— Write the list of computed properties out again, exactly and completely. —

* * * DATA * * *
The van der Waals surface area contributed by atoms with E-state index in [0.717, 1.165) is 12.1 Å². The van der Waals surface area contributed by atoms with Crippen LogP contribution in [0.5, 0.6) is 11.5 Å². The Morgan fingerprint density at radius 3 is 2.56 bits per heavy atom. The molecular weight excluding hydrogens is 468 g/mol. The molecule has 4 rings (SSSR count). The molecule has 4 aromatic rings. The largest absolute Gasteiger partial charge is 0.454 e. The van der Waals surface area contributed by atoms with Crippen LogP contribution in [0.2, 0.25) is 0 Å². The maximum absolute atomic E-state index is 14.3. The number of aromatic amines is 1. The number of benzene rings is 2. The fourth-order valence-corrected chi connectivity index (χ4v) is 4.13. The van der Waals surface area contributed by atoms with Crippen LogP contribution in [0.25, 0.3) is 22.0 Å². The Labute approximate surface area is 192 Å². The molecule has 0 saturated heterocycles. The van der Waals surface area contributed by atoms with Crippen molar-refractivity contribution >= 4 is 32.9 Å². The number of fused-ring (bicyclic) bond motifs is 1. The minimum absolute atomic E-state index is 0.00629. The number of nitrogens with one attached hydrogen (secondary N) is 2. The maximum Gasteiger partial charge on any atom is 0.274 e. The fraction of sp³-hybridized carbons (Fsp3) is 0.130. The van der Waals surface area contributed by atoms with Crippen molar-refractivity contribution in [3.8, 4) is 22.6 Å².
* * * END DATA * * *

The van der Waals surface area contributed by atoms with E-state index in [0.717, 1.165) is 12.1 Å². The van der Waals surface area contributed by atoms with Crippen LogP contribution in [0.5, 0.6) is 11.5 Å². The Morgan fingerprint density at radius 3 is 2.56 bits per heavy atom. The molecular weight excluding hydrogens is 468 g/mol. The molecule has 4 rings (SSSR count). The molecule has 4 aromatic rings. The largest absolute Gasteiger partial charge is 0.454 e. The van der Waals surface area contributed by atoms with Crippen LogP contribution in [0.2, 0.25) is 0 Å². The maximum absolute atomic E-state index is 14.3. The number of aromatic amines is 1. The number of benzene rings is 2. The fourth-order valence-corrected chi connectivity index (χ4v) is 4.13. The van der Waals surface area contributed by atoms with Crippen LogP contribution in [0.25, 0.3) is 22.0 Å². The Labute approximate surface area is 192 Å². The molecule has 0 saturated heterocycles. The van der Waals surface area contributed by atoms with Crippen molar-refractivity contribution >= 4 is 32.9 Å². The number of fused-ring (bicyclic) bond motifs is 1. The minimum absolute atomic E-state index is 0.00629. The number of nitrogens with one attached hydrogen (secondary N) is 2. The maximum Gasteiger partial charge on any atom is 0.274 e. The fraction of sp³-hybridized carbons (Fsp3) is 0.130. The van der Waals surface area contributed by atoms with Crippen molar-refractivity contribution in [3.8, 4) is 22.6 Å².